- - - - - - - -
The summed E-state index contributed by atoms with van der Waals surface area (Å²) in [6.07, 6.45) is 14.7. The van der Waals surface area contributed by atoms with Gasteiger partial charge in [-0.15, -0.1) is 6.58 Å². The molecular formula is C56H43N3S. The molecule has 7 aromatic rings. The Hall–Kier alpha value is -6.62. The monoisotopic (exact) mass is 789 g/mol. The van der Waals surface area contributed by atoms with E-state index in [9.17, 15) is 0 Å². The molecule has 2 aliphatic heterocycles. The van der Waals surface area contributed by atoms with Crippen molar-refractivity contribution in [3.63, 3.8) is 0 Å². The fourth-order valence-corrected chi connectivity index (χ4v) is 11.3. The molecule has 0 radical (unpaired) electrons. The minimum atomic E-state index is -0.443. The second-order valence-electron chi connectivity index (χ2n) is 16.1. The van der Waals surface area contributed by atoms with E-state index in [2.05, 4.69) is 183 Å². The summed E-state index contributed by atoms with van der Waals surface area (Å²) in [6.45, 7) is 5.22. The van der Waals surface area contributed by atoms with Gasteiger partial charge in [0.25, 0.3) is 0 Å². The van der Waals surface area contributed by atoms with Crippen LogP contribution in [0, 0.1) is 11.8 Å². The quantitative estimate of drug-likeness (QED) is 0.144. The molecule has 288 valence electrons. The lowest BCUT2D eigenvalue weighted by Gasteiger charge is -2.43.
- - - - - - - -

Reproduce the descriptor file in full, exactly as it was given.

The summed E-state index contributed by atoms with van der Waals surface area (Å²) in [6.07, 6.45) is 14.7. The van der Waals surface area contributed by atoms with Gasteiger partial charge in [-0.15, -0.1) is 6.58 Å². The molecular formula is C56H43N3S. The molecule has 7 aromatic rings. The Hall–Kier alpha value is -6.62. The monoisotopic (exact) mass is 789 g/mol. The van der Waals surface area contributed by atoms with E-state index in [9.17, 15) is 0 Å². The molecule has 2 aliphatic heterocycles. The van der Waals surface area contributed by atoms with Crippen molar-refractivity contribution in [3.63, 3.8) is 0 Å². The fourth-order valence-corrected chi connectivity index (χ4v) is 11.3. The molecule has 0 radical (unpaired) electrons. The minimum atomic E-state index is -0.443. The second-order valence-electron chi connectivity index (χ2n) is 16.1. The van der Waals surface area contributed by atoms with E-state index in [2.05, 4.69) is 183 Å². The summed E-state index contributed by atoms with van der Waals surface area (Å²) in [6.45, 7) is 5.22. The van der Waals surface area contributed by atoms with Gasteiger partial charge in [0.25, 0.3) is 0 Å². The van der Waals surface area contributed by atoms with Crippen LogP contribution in [0, 0.1) is 11.8 Å². The quantitative estimate of drug-likeness (QED) is 0.144. The molecule has 288 valence electrons. The lowest BCUT2D eigenvalue weighted by Gasteiger charge is -2.43.